Virtue epistemology is among the dominant influences in mainstream epistemology today. An important commitment of one strand of virtue epistemology – responsibilist virtue epistemology (e.g., Montmarquet 1993; Zagzebski 1996; Battaly 2006; Baehr 2011) – is that it must provide regulative normative guidance for good thinking. Recently, a number of virtue epistemologists (most notably Baehr, 2013) have held that virtue epistemology not only can provide regulative normative guidance, but moreover that we should reconceive the primary epistemic aim of all education as (...) the inculcation of the intellectual virtues. Baehr’s picture contrasts with another well-known position – that the primary aim of education is the promotion of critical thinking (Scheffler 1989; Siegel 1988; 1997; 2017). In this paper – that we hold makes a contribution to both philosophy of education and epistemology and, a fortiori, epistemology of education – we challenge this picture. We outline three criteria that any putative aim of education must meet and hold that it is the aim of critical thinking, rather than the aim of instilling intellectual virtue, that best meets these criteria. On this basis, we propose a new challenge for intellectual virtue epistemology, next to the well-known empirically-driven ‘situationist challenge’. What we call the ‘pedagogical challenge’ maintains that the intellectual virtues approach does not have available a suitably effective pedagogy to qualify the acquisition of intellectual virtue as the primary aim of education. This is because the pedagogic model of the intellectual virtues approach (borrowed largely from exemplarist thinking) is not properly action-guiding. Instead, we hold that, without much further development in virtue-based theory, logic and critical thinking must still play the primary role in the epistemology of education. (shrink)
Robust Virtue Epistemology maintains that knowledge is achieved just when an agent gets to the truth through, or because of, the manifestation of intellectual virtue or ability. A notorious objection to the view is that the satisfaction of the virtue condition will be insufficient to ensure the safety of the target belief; that is, RVE is no anti-luck epistemology. Some of the most promising recent attempts to get around this problem are considered and shown to ultimately fail. Finally, a new (...) proposal for defending RVE as a kind of anti-luck epistemology is defended. The view developed here turns importantly on the idea that knowledge depends on ability and luck in a way that is gradient, not rigid, and that we know just when our cognitive success depends on ability not rather, but more so, than luck. (shrink)
Recent thinking within philosophy of mind about the ways cognition can extend has yet to be integrated with philosophical theories of emotion, which give cognition a central role. We carve out new ground at the intersection of these areas and, in doing so, defend what we call the extended emotion thesis: the claim that some emotions can extend beyond skin and skull to parts of the external world.
Our aim is to provide a topography of the relevant philosophical terrain with regard to the possible ways in which knowledge can be conceived of as extended. We begin by charting the different types of internalist and externalist proposals within epistemology, and we critically examine the different formulations of the epistemic internalism/externalism debate they lead to. Next, we turn to the internalism/externalism distinction within philosophy of mind and cognitive science. In light of the above dividing lines, we then examine first (...) the extent to which content externalism is compatible with epistemic externalism; second, whether active externalism entails epistemic externalism; and third whether there are varieties of epistemic externalism that are better suited to accommodate active externalism. Finally, we examine whether the combination of epistemic and cognitive externalism is necessary for epistemology and we comment on the potential ramifications of this move for social epistemology and philosophy of science. (shrink)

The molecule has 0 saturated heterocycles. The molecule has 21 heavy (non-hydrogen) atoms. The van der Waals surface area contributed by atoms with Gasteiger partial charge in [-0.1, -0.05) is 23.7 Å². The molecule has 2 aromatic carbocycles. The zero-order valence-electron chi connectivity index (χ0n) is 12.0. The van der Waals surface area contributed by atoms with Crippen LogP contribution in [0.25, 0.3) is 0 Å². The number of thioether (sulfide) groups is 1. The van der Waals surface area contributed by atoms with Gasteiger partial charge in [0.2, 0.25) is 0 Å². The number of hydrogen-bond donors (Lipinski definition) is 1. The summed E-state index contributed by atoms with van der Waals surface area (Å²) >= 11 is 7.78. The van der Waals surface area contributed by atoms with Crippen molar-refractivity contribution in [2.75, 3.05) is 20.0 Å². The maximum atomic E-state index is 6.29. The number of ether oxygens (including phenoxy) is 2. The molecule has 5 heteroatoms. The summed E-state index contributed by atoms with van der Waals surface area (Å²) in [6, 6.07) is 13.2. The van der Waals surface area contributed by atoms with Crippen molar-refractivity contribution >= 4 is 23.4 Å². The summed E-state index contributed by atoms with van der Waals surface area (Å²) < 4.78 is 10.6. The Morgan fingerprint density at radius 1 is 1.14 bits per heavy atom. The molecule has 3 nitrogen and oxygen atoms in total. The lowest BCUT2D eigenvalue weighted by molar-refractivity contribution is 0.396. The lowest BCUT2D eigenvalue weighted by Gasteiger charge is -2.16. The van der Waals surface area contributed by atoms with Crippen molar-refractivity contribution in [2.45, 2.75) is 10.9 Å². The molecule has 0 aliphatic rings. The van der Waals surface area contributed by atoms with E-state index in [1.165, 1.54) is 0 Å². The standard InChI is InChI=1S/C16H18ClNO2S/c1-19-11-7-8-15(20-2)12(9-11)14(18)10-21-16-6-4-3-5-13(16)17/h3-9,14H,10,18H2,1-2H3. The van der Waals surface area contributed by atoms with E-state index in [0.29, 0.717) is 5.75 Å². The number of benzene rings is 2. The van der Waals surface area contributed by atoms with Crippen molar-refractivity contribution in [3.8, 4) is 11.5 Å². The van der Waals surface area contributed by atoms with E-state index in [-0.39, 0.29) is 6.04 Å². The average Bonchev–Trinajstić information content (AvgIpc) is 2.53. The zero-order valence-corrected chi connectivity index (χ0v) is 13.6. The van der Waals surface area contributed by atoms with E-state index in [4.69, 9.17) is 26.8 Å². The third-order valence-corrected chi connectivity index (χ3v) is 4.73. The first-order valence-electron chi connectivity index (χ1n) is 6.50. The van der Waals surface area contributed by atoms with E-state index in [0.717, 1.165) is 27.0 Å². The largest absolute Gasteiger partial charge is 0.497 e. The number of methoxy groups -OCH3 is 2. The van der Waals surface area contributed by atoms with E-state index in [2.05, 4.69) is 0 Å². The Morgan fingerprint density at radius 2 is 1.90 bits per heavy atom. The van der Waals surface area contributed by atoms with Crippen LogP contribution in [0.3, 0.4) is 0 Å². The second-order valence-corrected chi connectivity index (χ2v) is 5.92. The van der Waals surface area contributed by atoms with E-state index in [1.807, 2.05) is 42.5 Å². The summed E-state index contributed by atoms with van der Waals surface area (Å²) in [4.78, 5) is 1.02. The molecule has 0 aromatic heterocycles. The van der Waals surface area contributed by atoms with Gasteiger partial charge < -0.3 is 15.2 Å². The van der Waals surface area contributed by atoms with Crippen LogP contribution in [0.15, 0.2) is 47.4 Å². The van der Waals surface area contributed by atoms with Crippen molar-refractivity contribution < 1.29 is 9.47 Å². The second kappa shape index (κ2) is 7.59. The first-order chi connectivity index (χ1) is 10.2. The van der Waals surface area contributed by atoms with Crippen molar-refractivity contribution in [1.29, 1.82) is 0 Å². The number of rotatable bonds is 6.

Extended cognition theorists argue that cognitive processes constitutively depend on resources that are neither organically composed, nor located inside the bodily boundaries of the agent, provided certain conditions on the integration of those processes into the agent’s cognitive architecture are met. Epistemologists, however, worry that in so far as such cognitively integrated processes are epistemically relevant, agents could thus come to enjoy an untoward explosion of knowledge. This paper develops and defends an approach to cognitive integration—cluster-model functionalism—which finds application in (...) both domains of inquiry, and which meets the challenge posed by putative cases of cognitive or epistemic bloat. (shrink)
Reductive intellectualists (e.g., Stanley & Williamson 2001; Stanley 2011a; 2011b; Brogaard 2008; 2009; 2011) hold that knowledge-how is a kind of knowledge-that. If this thesis is correct, then we should expect the defeasibility conditions for knowledge-how and knowledge-that to be uniform—viz., that the mechanisms of epistemic defeat which undermine propositional knowledge will be equally capable of imperilling knowledge-how. The goal of this paper is twofold: first, against intellectualism, we will show that knowledge-how is in fact resilient to being undermined by (...) the very kinds of traditional (propositional) epistemic defeaters which clearly defeat the items of propositional knowledge which intellectualists identify with knowledge-how. Second, we aim to fill an important lacuna in the contemporary debate, which is to develop an alternative way in which epistemic defeat for knowledge-how could be modelled within an anti-intellectualist framework. (shrink)